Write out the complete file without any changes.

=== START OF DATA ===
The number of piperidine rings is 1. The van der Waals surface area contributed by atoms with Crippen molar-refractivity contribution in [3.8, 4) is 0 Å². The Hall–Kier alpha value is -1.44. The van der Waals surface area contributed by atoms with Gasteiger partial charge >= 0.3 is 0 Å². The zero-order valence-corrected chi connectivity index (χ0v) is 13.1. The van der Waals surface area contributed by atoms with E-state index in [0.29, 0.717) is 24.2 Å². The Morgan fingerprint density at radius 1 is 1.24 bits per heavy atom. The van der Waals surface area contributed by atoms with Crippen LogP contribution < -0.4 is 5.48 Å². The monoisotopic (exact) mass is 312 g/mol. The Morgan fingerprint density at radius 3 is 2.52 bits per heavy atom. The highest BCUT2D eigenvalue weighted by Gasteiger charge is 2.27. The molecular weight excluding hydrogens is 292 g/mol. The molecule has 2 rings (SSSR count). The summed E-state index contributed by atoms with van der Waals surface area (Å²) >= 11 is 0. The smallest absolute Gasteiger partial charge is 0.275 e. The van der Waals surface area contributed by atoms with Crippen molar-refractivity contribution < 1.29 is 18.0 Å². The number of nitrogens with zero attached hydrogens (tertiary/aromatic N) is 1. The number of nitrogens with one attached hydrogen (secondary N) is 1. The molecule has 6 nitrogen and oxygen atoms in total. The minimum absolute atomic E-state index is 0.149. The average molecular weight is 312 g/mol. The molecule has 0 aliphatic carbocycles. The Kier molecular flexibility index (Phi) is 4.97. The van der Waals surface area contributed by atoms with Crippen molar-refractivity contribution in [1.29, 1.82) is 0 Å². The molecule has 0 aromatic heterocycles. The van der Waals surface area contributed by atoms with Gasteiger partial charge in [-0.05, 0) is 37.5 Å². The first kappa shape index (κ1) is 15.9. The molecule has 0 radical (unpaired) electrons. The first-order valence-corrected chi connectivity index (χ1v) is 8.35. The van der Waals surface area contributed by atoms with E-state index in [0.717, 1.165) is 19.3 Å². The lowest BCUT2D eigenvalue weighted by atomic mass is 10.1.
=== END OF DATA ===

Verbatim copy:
The number of piperidine rings is 1. The van der Waals surface area contributed by atoms with Crippen molar-refractivity contribution in [3.8, 4) is 0 Å². The Hall–Kier alpha value is -1.44. The van der Waals surface area contributed by atoms with Gasteiger partial charge >= 0.3 is 0 Å². The zero-order valence-corrected chi connectivity index (χ0v) is 13.1. The van der Waals surface area contributed by atoms with E-state index in [0.29, 0.717) is 24.2 Å². The Morgan fingerprint density at radius 1 is 1.24 bits per heavy atom. The van der Waals surface area contributed by atoms with Crippen LogP contribution < -0.4 is 5.48 Å². The monoisotopic (exact) mass is 312 g/mol. The Morgan fingerprint density at radius 3 is 2.52 bits per heavy atom. The highest BCUT2D eigenvalue weighted by Gasteiger charge is 2.27. The molecular weight excluding hydrogens is 292 g/mol. The molecule has 2 rings (SSSR count). The summed E-state index contributed by atoms with van der Waals surface area (Å²) >= 11 is 0. The smallest absolute Gasteiger partial charge is 0.275 e. The van der Waals surface area contributed by atoms with Crippen molar-refractivity contribution < 1.29 is 18.0 Å². The number of nitrogens with zero attached hydrogens (tertiary/aromatic N) is 1. The number of nitrogens with one attached hydrogen (secondary N) is 1. The molecule has 6 nitrogen and oxygen atoms in total. The minimum absolute atomic E-state index is 0.149. The average molecular weight is 312 g/mol. The molecule has 0 aliphatic carbocycles. The Kier molecular flexibility index (Phi) is 4.97. The van der Waals surface area contributed by atoms with Crippen molar-refractivity contribution in [1.29, 1.82) is 0 Å². The molecule has 0 aromatic heterocycles. The van der Waals surface area contributed by atoms with Gasteiger partial charge in [-0.05, 0) is 37.5 Å². The first kappa shape index (κ1) is 15.9. The molecule has 0 radical (unpaired) electrons. The first-order valence-corrected chi connectivity index (χ1v) is 8.35. The van der Waals surface area contributed by atoms with E-state index in [0.717, 1.165) is 19.3 Å². The lowest BCUT2D eigenvalue weighted by atomic mass is 10.1.